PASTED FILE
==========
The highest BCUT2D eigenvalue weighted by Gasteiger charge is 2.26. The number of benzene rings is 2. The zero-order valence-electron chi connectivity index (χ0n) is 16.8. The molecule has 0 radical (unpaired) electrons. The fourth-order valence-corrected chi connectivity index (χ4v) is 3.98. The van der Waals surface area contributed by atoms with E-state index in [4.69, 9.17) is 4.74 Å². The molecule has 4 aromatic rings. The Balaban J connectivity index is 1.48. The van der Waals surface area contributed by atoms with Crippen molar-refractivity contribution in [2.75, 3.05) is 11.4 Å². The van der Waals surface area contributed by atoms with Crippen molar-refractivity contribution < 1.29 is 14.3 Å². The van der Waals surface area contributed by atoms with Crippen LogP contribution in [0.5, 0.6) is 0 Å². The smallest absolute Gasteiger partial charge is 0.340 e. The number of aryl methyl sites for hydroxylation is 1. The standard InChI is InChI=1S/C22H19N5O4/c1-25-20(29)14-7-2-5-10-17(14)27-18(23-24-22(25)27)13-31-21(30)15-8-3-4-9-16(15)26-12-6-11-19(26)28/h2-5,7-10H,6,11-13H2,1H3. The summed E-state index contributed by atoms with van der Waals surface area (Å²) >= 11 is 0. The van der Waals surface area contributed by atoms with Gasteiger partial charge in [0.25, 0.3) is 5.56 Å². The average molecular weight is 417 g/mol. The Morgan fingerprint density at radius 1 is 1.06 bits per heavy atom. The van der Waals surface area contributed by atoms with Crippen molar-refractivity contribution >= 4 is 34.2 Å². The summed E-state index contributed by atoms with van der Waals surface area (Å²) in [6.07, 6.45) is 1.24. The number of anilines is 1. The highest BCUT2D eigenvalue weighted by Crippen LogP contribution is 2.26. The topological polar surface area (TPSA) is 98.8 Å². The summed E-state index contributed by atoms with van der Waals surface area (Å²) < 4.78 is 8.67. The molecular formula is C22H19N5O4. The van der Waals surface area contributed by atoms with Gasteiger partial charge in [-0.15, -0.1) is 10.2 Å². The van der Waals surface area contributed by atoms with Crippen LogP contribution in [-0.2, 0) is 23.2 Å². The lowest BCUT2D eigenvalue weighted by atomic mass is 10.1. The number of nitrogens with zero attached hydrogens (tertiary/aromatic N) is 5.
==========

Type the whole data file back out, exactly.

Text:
The highest BCUT2D eigenvalue weighted by Gasteiger charge is 2.26. The number of benzene rings is 2. The zero-order valence-electron chi connectivity index (χ0n) is 16.8. The molecule has 0 radical (unpaired) electrons. The fourth-order valence-corrected chi connectivity index (χ4v) is 3.98. The van der Waals surface area contributed by atoms with E-state index in [4.69, 9.17) is 4.74 Å². The molecule has 4 aromatic rings. The Balaban J connectivity index is 1.48. The van der Waals surface area contributed by atoms with Crippen molar-refractivity contribution in [2.75, 3.05) is 11.4 Å². The van der Waals surface area contributed by atoms with Crippen molar-refractivity contribution < 1.29 is 14.3 Å². The van der Waals surface area contributed by atoms with Crippen LogP contribution in [0.5, 0.6) is 0 Å². The smallest absolute Gasteiger partial charge is 0.340 e. The number of aryl methyl sites for hydroxylation is 1. The standard InChI is InChI=1S/C22H19N5O4/c1-25-20(29)14-7-2-5-10-17(14)27-18(23-24-22(25)27)13-31-21(30)15-8-3-4-9-16(15)26-12-6-11-19(26)28/h2-5,7-10H,6,11-13H2,1H3. The summed E-state index contributed by atoms with van der Waals surface area (Å²) >= 11 is 0. The van der Waals surface area contributed by atoms with Gasteiger partial charge in [0.25, 0.3) is 5.56 Å². The average molecular weight is 417 g/mol. The Morgan fingerprint density at radius 1 is 1.06 bits per heavy atom. The van der Waals surface area contributed by atoms with Crippen molar-refractivity contribution >= 4 is 34.2 Å². The summed E-state index contributed by atoms with van der Waals surface area (Å²) in [6.07, 6.45) is 1.24. The number of anilines is 1. The highest BCUT2D eigenvalue weighted by Crippen LogP contribution is 2.26. The topological polar surface area (TPSA) is 98.8 Å². The summed E-state index contributed by atoms with van der Waals surface area (Å²) < 4.78 is 8.67. The molecular formula is C22H19N5O4. The van der Waals surface area contributed by atoms with Gasteiger partial charge in [-0.15, -0.1) is 10.2 Å². The van der Waals surface area contributed by atoms with Crippen LogP contribution in [-0.2, 0) is 23.2 Å². The lowest BCUT2D eigenvalue weighted by atomic mass is 10.1. The number of nitrogens with zero attached hydrogens (tertiary/aromatic N) is 5.